Indigenous Women Rise: We Exist, We Resist, We Rise
Join us for our March National Funder Strategy Call on March 28th at 1PM EST to hear updates about how foundations are engaging with issues surrounding Standing Rock and supporting current movements centered around Native American and Indigenous issues. Register here.
Philanthropists need to stand with the most vulnerable and marginalized
NCRP journal highlights ways that foundations and wealthy donors can help defend equity, justice and democracy during the Trump administration. Read more here.
Google pledges $11.5M to fight racial bias in policing, sentencing
Google is handing out $11.5 million in grants to organizations combating racial disparities in the criminal justice system, double what it has given so far. Read more here.
In a Navajo Nation Town, Student Coders Step Up
Like a lot of teenagers, Amber Henderson, 16, wanted to go to New York City. Specifically, last spring, she wanted to attend a summer computer coding immersion program in New York for teen girls. But, also like a lot of teenagers, she couldn’t. Amber’s family was wary about sending her 2,000 miles away from her home in Shiprock, New Mexico, a small town named after a nearby rocky peak in the Navajo Nation’s northeastern corner. Read more here.
Indigenous Women Rise: International Women’s Day
Wednesday, March 8 is International Women’s Day 2017! Indigenous Women Rise (IWR) is celebrating all the phenomenal women out there and joining the movement to #BeBoldforChange! Read more from Native News Online here.
Bridging Funders and Communities in the Trump Era: CHANGE Partner Briefing
Online | March 9, 2017
As a new Administration sets its policy agenda in motion, vulnerable communities across the country are moving to protect themselves from attack and build power across differences. Join a briefing with the coalition partners of CHANGE Philanthropy who help funders build and strengthen bridges with marginalized communities.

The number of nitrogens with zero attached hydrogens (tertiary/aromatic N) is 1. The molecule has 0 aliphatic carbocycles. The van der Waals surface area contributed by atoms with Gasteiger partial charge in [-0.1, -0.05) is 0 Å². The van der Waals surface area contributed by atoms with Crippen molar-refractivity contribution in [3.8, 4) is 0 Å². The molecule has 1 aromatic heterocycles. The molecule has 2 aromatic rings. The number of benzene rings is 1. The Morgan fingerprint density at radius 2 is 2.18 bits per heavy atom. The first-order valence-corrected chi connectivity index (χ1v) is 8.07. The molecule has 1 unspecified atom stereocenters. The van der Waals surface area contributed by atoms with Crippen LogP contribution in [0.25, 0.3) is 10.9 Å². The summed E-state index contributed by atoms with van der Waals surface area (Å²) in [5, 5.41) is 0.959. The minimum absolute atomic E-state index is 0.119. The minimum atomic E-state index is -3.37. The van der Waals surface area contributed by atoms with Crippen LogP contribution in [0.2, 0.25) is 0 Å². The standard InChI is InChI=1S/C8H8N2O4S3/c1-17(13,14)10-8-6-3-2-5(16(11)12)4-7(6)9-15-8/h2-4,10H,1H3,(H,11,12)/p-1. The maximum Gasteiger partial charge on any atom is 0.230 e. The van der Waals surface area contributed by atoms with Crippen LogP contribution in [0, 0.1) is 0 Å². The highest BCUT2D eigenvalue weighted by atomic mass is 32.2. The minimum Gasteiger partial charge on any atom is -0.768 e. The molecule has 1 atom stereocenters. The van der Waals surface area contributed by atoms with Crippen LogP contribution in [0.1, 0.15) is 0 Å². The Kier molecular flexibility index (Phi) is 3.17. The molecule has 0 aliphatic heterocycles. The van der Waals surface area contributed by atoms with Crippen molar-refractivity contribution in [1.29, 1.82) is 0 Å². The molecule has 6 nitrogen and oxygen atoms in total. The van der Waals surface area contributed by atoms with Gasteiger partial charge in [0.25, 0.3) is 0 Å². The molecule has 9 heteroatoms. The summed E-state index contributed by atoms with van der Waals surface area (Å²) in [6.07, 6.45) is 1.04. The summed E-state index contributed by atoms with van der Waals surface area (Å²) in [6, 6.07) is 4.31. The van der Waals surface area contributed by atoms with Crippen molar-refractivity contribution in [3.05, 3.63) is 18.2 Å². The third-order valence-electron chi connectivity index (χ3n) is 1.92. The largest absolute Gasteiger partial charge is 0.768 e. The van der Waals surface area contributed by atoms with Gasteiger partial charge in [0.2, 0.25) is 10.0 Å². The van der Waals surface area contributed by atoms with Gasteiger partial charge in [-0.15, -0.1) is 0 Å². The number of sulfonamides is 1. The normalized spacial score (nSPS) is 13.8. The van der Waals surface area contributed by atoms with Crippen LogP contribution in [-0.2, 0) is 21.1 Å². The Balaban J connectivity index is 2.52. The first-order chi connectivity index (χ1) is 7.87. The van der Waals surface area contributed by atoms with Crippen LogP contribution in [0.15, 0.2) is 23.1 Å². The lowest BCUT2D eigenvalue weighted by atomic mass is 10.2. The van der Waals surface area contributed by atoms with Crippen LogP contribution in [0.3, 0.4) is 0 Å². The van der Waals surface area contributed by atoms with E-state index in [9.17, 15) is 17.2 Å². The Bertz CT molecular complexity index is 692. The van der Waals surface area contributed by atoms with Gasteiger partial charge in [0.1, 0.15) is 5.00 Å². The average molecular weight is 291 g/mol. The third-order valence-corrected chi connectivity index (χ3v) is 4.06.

Community of Practice: Coordinating Strategy as a Community of Practice Serving Native Youth
Online | April 6, 2017
This April session will collect shared experiences and best practices working with Native youth and will solidify the group’s resource sharing strategies they selected in the survey.
Northwest #GenIndigenous Regional Convening
Seattle, WA | April 28
Funders are invited to join us at the Seattle Foundation to connect with our #GenIndigenous work and local Native youth programs.
Creatively funding social movements
How can foundations be more flexible in supporting grassroots groups and leaders? What are some creative approaches to meeting the increasingly urgent need for philanthropy to support frontline advocacy and organizing for justice? Read the full NCRP blog here.
New resource from our CHANGE Philanthropy partner ABFE
Investment in Black-led social change a “moral imperative.” The Case for Funding Black-Led Social Change. Visit blacksocialchange.org for more information.
Office of Minority Health announces the funding opportunity entitled MYVP II to support innovative approaches to significantly reduce the prevalence and impact of youth violence among racial and ethnic minority and/or disadvantaged at-risk youth. Read about the opportunity here.